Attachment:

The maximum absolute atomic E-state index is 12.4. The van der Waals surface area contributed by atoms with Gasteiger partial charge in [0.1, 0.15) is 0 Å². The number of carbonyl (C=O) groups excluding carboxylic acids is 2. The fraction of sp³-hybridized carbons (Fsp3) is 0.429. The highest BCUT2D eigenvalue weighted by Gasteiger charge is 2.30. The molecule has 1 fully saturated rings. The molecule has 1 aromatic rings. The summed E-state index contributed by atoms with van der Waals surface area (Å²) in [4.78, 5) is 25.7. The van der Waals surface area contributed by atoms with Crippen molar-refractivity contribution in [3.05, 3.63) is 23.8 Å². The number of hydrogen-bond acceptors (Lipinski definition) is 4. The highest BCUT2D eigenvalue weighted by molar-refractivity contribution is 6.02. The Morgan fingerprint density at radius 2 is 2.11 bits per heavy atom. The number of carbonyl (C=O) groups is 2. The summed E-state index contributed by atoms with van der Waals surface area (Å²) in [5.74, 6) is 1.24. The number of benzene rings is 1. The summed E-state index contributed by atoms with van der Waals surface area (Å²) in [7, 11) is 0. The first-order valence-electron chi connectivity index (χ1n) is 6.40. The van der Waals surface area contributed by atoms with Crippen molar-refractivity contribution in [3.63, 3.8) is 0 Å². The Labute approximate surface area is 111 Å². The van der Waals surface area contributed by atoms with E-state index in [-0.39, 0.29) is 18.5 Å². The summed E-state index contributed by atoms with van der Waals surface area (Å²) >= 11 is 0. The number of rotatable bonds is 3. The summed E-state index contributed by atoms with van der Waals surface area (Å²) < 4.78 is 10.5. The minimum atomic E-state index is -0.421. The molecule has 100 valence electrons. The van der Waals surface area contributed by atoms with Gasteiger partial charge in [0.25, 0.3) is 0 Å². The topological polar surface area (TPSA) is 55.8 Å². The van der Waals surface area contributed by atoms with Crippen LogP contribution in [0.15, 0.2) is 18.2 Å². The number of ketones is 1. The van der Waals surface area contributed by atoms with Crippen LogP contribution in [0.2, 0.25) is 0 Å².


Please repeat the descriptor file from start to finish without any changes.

The maximum absolute atomic E-state index is 12.4. The van der Waals surface area contributed by atoms with Gasteiger partial charge in [0.1, 0.15) is 0 Å². The number of carbonyl (C=O) groups excluding carboxylic acids is 2. The fraction of sp³-hybridized carbons (Fsp3) is 0.429. The highest BCUT2D eigenvalue weighted by Gasteiger charge is 2.30. The molecule has 1 fully saturated rings. The molecule has 1 aromatic rings. The summed E-state index contributed by atoms with van der Waals surface area (Å²) in [4.78, 5) is 25.7. The van der Waals surface area contributed by atoms with Crippen molar-refractivity contribution in [3.05, 3.63) is 23.8 Å². The number of hydrogen-bond acceptors (Lipinski definition) is 4. The highest BCUT2D eigenvalue weighted by molar-refractivity contribution is 6.02. The Morgan fingerprint density at radius 2 is 2.11 bits per heavy atom. The number of carbonyl (C=O) groups is 2. The summed E-state index contributed by atoms with van der Waals surface area (Å²) in [5.74, 6) is 1.24. The number of benzene rings is 1. The summed E-state index contributed by atoms with van der Waals surface area (Å²) in [7, 11) is 0. The first-order valence-electron chi connectivity index (χ1n) is 6.40. The van der Waals surface area contributed by atoms with Crippen molar-refractivity contribution in [3.63, 3.8) is 0 Å². The Labute approximate surface area is 111 Å². The van der Waals surface area contributed by atoms with E-state index in [-0.39, 0.29) is 18.5 Å². The summed E-state index contributed by atoms with van der Waals surface area (Å²) >= 11 is 0. The number of rotatable bonds is 3. The summed E-state index contributed by atoms with van der Waals surface area (Å²) < 4.78 is 10.5. The minimum atomic E-state index is -0.421. The molecule has 100 valence electrons. The van der Waals surface area contributed by atoms with Gasteiger partial charge in [0.25, 0.3) is 0 Å². The topological polar surface area (TPSA) is 55.8 Å². The van der Waals surface area contributed by atoms with Crippen LogP contribution in [0.15, 0.2) is 18.2 Å². The number of ketones is 1. The van der Waals surface area contributed by atoms with Crippen LogP contribution in [0.2, 0.25) is 0 Å².